“The United States of America will be there — reliable, constant, strong and steady — for the long term,” Rice said in her 45-minute speech before students and foreign policy experts.
The speech, which administration officials hastily put together in the past several days, is a response to increasing criticism among U.S. allies in Asia that the Obama administration’s self-described “pivot” to the region has been more talk than action. Obama canceled his trip to a pair of economic and security summits in southeast Asia last month to remain in Washington during the partial shutdown of the federal government. Analysts said his absence severely set back progress on final negotiations on the Trans-Pacific Partnership between the United States and 11 other countries that has been a hallmark of the administration’s agenda.
Secretary of State John F. Kerry, who stood in for the president at the summits, has been focused primarily on a series of crises in the Middle East, including Syria’s chemical weapons attacks, Iran’s nuclear weapons ambitions and peace talks between Israelis and Palestinians.
But Rice said the United States remains committed to reorienting its foreign policy to focus on the fast-growing Asia-Pacific region, and she touched on the issues of national security, trade, the environment and human rights.
She also aimed a warning shot at North Korea, emphasizing that Kim Jong Un’s regime has a choice between negotiating in good faith over its nuclear weapons and missile programs or facing continued isolation and crippling economic sanctions.
“Pyongyang’s attempt to engage in a dialogue while keeping critical elements of its program running is not acceptable and will not succeed,” Rice said. “We will do what’s necessary to defend ourselves and our allies against any threat by North Korea.”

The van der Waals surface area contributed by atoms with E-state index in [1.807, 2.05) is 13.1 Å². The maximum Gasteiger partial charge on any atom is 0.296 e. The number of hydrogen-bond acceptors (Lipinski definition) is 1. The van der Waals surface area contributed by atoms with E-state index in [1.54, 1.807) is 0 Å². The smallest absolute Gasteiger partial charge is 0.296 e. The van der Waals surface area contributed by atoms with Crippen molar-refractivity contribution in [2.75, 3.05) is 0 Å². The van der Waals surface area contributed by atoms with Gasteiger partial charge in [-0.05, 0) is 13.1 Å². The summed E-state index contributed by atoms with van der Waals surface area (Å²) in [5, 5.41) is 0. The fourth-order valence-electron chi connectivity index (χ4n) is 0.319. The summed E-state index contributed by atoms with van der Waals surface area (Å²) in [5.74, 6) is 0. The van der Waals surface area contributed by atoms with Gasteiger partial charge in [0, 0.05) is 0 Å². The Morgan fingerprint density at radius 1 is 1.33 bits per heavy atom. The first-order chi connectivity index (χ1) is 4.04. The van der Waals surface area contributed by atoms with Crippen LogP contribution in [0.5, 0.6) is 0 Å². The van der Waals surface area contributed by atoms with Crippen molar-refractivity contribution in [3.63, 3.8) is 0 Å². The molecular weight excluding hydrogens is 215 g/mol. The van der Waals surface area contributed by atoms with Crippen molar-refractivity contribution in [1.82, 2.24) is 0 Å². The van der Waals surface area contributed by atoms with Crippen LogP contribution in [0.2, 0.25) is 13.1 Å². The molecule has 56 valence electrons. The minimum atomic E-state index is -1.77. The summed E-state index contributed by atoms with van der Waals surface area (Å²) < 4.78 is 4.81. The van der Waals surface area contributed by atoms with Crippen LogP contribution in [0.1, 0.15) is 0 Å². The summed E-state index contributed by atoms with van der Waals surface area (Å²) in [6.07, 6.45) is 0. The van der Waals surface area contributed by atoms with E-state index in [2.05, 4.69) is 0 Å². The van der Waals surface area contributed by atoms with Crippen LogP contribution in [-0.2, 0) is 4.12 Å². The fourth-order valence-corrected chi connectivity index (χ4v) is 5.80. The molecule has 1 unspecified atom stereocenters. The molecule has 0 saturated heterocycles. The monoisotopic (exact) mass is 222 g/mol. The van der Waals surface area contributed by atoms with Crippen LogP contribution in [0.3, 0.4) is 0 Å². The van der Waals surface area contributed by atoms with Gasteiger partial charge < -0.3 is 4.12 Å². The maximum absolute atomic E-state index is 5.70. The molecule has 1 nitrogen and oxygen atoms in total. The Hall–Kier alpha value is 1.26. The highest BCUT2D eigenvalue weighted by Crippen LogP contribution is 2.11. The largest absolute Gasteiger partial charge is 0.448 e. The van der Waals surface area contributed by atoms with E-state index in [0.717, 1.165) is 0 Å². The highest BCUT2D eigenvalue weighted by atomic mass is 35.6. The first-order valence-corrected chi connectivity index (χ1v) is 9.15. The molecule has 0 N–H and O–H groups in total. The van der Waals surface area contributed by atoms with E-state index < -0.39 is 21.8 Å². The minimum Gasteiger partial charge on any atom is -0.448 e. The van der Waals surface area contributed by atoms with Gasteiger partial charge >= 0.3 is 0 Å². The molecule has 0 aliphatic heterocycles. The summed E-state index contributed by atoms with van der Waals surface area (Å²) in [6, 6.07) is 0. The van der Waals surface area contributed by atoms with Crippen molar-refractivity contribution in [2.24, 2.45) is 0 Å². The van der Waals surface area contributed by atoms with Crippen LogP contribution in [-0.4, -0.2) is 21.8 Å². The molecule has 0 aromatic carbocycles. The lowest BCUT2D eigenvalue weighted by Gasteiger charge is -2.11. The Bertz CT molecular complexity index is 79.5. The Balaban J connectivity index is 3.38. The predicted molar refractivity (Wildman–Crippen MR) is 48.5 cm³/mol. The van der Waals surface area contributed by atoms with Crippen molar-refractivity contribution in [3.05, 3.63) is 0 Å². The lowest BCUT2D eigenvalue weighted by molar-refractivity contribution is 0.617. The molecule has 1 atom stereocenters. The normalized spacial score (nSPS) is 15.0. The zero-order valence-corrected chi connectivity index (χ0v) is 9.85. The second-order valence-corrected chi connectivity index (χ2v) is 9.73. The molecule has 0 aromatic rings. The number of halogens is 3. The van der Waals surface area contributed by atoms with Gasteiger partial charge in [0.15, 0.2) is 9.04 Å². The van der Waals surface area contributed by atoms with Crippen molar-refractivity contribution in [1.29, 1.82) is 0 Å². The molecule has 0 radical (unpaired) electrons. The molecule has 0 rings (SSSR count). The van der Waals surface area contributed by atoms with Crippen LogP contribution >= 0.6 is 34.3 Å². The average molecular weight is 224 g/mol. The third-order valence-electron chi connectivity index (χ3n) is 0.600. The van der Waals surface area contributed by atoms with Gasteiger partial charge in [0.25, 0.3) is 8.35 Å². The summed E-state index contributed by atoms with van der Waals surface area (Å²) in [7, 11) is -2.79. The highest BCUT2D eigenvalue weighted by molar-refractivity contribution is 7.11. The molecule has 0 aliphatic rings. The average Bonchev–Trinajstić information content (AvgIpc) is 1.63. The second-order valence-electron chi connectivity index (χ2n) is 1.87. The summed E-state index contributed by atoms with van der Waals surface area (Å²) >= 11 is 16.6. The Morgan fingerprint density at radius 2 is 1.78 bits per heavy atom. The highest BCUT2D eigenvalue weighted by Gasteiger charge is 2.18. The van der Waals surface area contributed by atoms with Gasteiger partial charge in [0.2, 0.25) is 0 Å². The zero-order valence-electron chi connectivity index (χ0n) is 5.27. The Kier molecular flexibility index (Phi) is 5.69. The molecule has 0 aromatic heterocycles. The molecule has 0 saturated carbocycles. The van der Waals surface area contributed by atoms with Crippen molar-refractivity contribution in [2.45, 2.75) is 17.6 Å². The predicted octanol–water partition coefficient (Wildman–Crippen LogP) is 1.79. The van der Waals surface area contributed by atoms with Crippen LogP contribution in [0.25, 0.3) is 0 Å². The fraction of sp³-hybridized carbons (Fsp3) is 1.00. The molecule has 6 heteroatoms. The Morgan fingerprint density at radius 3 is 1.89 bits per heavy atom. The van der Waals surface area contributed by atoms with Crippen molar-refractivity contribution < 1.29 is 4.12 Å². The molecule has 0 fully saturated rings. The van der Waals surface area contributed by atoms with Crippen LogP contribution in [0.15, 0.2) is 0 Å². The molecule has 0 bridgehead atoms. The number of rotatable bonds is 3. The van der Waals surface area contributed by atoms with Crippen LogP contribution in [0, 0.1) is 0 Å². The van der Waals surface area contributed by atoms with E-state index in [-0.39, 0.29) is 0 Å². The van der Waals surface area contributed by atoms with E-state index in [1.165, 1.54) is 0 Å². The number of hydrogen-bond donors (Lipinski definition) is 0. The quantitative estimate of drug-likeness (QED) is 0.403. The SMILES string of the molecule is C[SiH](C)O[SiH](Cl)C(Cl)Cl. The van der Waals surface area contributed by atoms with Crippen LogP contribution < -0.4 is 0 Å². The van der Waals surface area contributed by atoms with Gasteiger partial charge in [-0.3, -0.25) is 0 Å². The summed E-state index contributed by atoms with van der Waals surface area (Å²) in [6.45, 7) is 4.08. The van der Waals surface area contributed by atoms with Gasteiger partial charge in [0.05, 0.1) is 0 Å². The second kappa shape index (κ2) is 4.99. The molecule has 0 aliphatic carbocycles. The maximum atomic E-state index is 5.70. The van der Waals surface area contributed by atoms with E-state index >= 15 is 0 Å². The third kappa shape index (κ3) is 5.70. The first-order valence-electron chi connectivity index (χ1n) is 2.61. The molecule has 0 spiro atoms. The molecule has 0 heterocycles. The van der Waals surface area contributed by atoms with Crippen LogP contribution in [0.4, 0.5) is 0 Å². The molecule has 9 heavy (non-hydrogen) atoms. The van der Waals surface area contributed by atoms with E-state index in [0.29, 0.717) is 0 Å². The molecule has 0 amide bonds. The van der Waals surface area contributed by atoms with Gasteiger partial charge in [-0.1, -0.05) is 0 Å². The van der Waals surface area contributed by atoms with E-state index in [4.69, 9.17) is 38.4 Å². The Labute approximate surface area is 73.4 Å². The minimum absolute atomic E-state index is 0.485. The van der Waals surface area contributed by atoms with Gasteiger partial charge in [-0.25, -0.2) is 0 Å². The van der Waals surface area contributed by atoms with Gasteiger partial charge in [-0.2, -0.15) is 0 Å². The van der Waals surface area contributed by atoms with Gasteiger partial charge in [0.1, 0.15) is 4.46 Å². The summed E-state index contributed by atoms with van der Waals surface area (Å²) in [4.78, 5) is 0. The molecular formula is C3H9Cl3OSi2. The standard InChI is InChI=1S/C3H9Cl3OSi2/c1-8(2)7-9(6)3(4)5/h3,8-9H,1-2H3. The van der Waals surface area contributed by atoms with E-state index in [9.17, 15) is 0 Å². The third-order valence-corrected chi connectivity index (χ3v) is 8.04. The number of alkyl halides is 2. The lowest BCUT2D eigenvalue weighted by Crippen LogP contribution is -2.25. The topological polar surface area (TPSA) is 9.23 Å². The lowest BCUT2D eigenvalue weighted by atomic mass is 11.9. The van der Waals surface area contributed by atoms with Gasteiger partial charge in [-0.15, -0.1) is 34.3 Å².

Much of her address, however, was focused on China, with which the Obama administration has tried to foster closer ties since Xi Jinping took power this year. Obama hosted the Chinese president in a summit at the Sunnylands retreat in California in June. The two agreed to pursue a “new model of major-power relations,” which analysts said has yet to be fleshed out.
Rice encouraged the Chinese Communist Party to make good on its recent blueprint for economic reforms, which she suggested “could go a long way towards leveling the playing field for private and foreign investors and moving China’s economy towards market principles. That is an opportunity we must seize.”
But she reiterated the Obama administration’s long-standing criticism of China for not doing more to stem the theft of intellectual property rights among businesses and cybersecurity violations by state-sponsored entities.
“Cyber-enabled economic espionage hurts China, as well as the United States, because American businesses are increasingly concerned about the costs of doing business in China,” she said. “If meaningful action is not taken now, this behavior will undermine the economic relationship that benefits both our nations.”
Earlier Wednesday, U.S. Ambassador to China Gary Locke announced that he would be stepping down from the post early next year.